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Cutting a V-Grove Pulley

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  • #46
    Originally posted by Jim Stewart View Post
    Just a thought: why not build up the inside of the hole with JBWeld and rebore?

    -js
    Its not that loose. There would be no real place for JB weld. Like I said I can use it, but I think I may just try again. Mostly I was wondering if I can get more consistent results with a reamer and if so, do I machine mount it or do it by hand. I read somewhere on the forum that a floating reamer holder is best for holding a reamer in a lathe but I don't want to get that involved at this point.

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    • #47
      Originally posted by Jim Stewart View Post
      ...why not build up the inside of the hole with JBWeld and rebore?

      -js
      Ugh!

      I often simply chuck the reamer in a tailstock chuck. The extra stick-out I think helps with self-centering.
      12" x 35" Logan 2557V lathe
      Index "Super 55" mill
      18" Vectrax vertical bandsaw
      7" x 10" Vectrax mitering bandsaw
      24" State disc sander

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      • #48
        Originally posted by donf View Post
        A related question when boring the center hole I over shot the size just a hair. It is still usable, but I think I am going to redo and try for a tighter fit. Is it better to ream the last little bit? If so do I look for a morse taper reamer that held in the tailstock or it is better to ream by hand?
        So it goes like this:
        • A twist drill makes a hole that is neither on size, round, or in the right location.
        • A reamer makes a hole that is round and accurate, but follows it's pilot. If that pilot is out of position and crooked, so will be the final hole.
        • Single point boring creates a hole that is round, in the right location, straight, and may be accurate. The last part is up to the user.
        The technical correct way to use all three is to drill, bore, ream. If you do this procedure properly, your tools are sharp and ground correctly, your machine geometry is at least close to correct, then you will end up with a very good hole indeed. Often you can skip one step. It takes experience to know which, and when.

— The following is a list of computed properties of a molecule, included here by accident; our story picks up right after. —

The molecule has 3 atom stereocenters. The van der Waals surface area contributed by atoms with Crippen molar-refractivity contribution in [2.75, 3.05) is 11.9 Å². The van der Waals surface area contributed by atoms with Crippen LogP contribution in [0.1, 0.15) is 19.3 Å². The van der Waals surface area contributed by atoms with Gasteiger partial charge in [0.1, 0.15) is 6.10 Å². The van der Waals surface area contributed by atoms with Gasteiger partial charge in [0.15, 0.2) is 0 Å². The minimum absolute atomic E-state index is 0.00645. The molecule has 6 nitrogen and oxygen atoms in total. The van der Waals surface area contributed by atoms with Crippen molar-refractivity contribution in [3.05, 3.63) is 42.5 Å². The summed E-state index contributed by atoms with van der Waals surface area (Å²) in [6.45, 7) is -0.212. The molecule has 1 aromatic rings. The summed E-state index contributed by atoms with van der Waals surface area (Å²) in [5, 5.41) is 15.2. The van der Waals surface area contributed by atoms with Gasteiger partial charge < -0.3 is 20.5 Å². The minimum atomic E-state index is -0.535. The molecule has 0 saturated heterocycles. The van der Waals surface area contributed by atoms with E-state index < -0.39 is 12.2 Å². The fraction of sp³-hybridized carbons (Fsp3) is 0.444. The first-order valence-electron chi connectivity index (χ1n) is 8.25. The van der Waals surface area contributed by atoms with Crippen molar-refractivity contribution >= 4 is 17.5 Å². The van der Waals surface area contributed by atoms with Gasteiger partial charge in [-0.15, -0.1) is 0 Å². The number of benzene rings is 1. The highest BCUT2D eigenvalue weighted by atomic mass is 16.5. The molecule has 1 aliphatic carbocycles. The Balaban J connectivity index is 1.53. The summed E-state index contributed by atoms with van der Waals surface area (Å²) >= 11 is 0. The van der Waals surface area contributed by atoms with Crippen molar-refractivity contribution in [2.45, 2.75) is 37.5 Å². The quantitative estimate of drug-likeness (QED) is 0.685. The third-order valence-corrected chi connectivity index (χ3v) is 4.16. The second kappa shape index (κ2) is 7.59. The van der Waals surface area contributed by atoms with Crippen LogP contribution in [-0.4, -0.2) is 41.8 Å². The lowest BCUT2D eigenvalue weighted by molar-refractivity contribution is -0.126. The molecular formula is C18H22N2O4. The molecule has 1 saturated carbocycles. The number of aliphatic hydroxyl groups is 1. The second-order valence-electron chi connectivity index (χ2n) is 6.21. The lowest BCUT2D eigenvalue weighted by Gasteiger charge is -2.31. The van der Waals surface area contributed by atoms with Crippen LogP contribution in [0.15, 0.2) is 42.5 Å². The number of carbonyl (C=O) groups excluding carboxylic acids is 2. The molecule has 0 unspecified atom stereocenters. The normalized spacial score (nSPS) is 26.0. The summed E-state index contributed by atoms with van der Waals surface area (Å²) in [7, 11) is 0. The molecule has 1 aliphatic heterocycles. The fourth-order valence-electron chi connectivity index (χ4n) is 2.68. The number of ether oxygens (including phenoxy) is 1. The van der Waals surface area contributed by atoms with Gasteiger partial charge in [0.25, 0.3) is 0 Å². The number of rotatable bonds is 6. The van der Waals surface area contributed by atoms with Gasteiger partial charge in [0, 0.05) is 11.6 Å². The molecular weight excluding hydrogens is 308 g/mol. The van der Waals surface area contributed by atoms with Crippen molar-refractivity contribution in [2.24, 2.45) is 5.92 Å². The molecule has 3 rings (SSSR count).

I would definitely ream under power. Whether you use a chucking or MT reamer doesn't really matter. Chucking reamers are bit more versatile.
        21" Royersford Excelsior CamelBack Drillpress Restoration
        1943 Sidney 16x54 Lathe Restoration

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        • #49
          Originally posted by ezduzit View Post

          Ugh!
          A man of few words, I gather. Care to expand on your comment?

          -js

          There are no stupid questions. But there are lots of stupid answers. This is the internet.

          Location: SF Bay Area

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          • #50
            Originally posted by Jim Stewart View Post

            A man of few words, I gather. Care to expand on your comment?

            -js
            OK.

            If the damage from operator error was purely cosmetic, then yes, JB Weld would be fine. Since the pulley requires a specific bore size, which the operator missed, then the correct fix could be:
            start over
            re-bore and bush
            re-bore and install shaft adapter
            Possibly others, but definitely not "Bondo it up to size".
            12" x 35" Logan 2557V lathe
            Index "Super 55" mill
            18" Vectrax vertical bandsaw
            7" x 10" Vectrax mitering bandsaw
            24" State disc sander

            Comment


            • #51
              Thank you for the lessons. It helps a lot! I will order a reamer and try a few practice holes.

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              • #52
                Originally posted by ezduzit View Post

                Ugh!

                I often simply chuck the reamer in a tailstock chuck. The extra stick-out I think helps with self-centering.
                Agreed with EZ.

                You actually don't want a reamer to be "too rigid". JTiers can and probably will fill you in on floating reamer holders shortly. But sometimes morse taper (shank) reamers can be a little too stiff and cut oversize when following a drilled hole. Chucking reamers have less of that issue.
                21" Royersford Excelsior CamelBack Drillpress Restoration
                1943 Sidney 16x54 Lathe Restoration

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                • #53
                  Correct; the bottom of the V is always flat unless its a NASA special. Short and simple measure the belt , width, & angle and the flat bottom of the belt. Then with any point tool transfer those measurements to the stock. Then I hog out the flat bottom parting tool the width of the belt..
                  set my compound at the degree of the belt and let her rip doing both sides but keep things a little proud cause you can always go back for a final cut: the belt should be flat with the pulley at the top and the bottom of the belt should not touch the flat bottom. Just picture how a snowmobile centrifugal clutch works. What you are looking for is full contact of the belt and the pulley.....sam
                  Last edited by big job; 07-20-2021, 11:14 AM. Reason: spelling